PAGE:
Comptroller DiNapoli Releases Municipal Audits
New York State Comptroller Thomas P. DiNapoli today announced his office completed audits for the Town of Aurora, the Village of Islandia and the Village of Islandia Justice Court.
"My office's audits of local governments improve their financial management practices," DiNapoli said. "These audits are tools for local officials to make sure proper policies and procedures are in place to protect taxpayer dollars and provide the best possible service these taxpayer dollars can deliver."
Town of Aurora – Leave Benefits (Erie County)
The town board did not establish written policies to provide for the review of leave benefits accrued and used by town employees. Auditors tested all five individuals who left service in 2009 and 2010, along with seven active employees, to determine whether they used leave time in accordance with the collective bargaining agreement (CBA) and personnel policy. Because a town official did not review employees' use of leave time, the town may have paid four employees $19,000 in excess of policy and CBA provisions for various types of leave.
Village of Islandia – Internal Controls Over Financial Operations (Suffolk County)
The village has not taken appropriate action to strengthen budgetary controls to limit unreserved, unappropriated fund balance. The tentative budgets adopted by the village board did not meet statutory requirements; therefore, they did not contain necessary information to make reasonable budget estimates. As a result, the village had accumulated an unreserved, unappropriated fund balance of more than $1 million as of Dec. 31, 2009, which represented 48 percent of the 2010 operating budget. In addition, the village's internal controls over purchasing and claims auditing were not properly designed and not operating effectively. Finally, the village's internal controls over cash management were not adequate.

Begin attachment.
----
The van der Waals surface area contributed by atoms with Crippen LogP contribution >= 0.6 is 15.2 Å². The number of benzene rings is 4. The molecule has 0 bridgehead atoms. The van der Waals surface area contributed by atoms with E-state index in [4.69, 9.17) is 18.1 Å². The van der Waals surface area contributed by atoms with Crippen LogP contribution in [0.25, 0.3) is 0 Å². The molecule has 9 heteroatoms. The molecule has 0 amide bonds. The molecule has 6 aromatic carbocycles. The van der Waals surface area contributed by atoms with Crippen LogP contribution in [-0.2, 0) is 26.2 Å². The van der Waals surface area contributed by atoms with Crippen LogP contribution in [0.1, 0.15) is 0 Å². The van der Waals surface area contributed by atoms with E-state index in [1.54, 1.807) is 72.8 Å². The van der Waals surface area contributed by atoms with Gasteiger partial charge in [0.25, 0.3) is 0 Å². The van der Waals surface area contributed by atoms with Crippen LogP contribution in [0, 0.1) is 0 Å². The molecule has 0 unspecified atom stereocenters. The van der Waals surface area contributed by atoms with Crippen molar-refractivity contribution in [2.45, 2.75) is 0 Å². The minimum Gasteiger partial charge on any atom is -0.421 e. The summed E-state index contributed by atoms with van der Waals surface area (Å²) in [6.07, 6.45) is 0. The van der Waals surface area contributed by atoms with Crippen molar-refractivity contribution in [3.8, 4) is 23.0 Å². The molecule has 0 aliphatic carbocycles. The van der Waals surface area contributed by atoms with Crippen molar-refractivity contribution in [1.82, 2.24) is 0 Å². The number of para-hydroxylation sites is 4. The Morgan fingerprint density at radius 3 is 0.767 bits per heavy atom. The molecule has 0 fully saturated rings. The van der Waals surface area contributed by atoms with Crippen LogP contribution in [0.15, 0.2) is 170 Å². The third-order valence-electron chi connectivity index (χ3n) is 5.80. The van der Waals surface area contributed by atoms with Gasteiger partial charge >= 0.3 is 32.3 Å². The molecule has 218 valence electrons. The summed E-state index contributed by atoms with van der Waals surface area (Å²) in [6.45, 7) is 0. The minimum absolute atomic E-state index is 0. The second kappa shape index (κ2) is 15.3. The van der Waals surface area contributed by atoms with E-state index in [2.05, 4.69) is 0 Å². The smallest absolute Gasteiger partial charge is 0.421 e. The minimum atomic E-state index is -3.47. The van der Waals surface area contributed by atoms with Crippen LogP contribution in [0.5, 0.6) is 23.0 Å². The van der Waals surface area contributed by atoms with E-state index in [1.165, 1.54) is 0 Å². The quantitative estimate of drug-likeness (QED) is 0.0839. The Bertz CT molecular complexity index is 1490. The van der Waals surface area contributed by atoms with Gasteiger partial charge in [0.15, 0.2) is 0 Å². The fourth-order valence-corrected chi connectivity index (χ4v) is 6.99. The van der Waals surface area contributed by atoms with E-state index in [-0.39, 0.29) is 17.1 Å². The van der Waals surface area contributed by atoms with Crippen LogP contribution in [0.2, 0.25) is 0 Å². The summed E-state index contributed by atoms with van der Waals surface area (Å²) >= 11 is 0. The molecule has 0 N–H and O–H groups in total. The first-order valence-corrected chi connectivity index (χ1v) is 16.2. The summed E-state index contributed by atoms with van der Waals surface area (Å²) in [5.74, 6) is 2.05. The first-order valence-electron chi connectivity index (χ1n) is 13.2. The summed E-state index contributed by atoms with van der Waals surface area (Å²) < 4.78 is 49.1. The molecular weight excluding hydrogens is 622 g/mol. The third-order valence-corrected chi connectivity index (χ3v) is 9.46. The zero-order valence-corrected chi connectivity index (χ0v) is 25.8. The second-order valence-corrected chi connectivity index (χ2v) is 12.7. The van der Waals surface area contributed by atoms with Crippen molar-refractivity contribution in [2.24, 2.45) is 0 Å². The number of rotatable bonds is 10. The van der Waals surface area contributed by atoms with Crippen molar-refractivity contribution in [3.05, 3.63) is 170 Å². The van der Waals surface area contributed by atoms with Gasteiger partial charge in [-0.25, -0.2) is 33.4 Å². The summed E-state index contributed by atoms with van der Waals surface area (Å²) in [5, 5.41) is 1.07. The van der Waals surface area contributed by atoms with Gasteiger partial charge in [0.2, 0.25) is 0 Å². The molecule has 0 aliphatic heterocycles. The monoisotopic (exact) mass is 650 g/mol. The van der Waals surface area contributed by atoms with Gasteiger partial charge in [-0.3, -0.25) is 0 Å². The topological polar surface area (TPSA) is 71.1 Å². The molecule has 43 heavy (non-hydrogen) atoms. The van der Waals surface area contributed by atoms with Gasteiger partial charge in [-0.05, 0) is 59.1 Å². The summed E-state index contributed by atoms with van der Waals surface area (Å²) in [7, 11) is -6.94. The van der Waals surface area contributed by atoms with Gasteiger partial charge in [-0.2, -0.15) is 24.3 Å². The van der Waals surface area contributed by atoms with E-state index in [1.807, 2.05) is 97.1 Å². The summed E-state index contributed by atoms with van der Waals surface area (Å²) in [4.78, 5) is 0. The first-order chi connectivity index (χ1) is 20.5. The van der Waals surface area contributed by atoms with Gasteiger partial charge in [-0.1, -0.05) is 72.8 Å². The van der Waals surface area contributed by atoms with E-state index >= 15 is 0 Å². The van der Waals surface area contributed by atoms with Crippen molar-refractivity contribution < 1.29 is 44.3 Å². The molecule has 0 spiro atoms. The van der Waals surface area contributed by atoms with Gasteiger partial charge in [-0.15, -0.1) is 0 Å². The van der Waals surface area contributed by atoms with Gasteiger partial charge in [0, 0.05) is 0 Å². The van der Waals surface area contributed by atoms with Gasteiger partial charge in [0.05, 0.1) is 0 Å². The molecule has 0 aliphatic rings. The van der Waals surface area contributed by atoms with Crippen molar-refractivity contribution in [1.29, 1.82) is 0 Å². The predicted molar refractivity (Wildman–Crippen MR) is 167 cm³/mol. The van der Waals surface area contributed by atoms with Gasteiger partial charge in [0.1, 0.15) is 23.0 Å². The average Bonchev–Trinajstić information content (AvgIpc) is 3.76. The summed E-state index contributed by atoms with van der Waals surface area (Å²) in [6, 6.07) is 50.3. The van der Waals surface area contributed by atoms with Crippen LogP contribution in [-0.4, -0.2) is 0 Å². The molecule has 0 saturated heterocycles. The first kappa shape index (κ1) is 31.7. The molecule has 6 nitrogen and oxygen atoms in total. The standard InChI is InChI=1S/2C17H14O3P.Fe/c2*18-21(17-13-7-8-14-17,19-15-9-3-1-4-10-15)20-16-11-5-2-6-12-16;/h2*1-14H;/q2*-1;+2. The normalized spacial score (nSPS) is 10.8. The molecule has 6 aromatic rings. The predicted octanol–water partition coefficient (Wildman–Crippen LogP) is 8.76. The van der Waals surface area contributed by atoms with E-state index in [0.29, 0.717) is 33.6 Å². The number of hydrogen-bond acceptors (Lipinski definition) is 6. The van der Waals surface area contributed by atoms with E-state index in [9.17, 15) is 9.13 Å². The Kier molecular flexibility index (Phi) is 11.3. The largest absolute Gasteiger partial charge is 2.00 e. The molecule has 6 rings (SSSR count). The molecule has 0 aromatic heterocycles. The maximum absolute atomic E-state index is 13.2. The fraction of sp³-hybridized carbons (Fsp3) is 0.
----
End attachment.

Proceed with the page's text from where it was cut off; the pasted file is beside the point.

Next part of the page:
Village of Islandia Justice Court – Internal Controls Over Court Operations (Suffolk County)
Internal controls were not designed appropriately or operating effectively to properly account for village assets. The board and justices did not provide adequate oversight of the court's financial activity. The justices did not ensure that the court clerks deposit money collected timely or prepared monthly accountability analyses. Also, the board does not provide for an annual audit of the court. As a result, the court had as much as $23,000 in unidentified funds.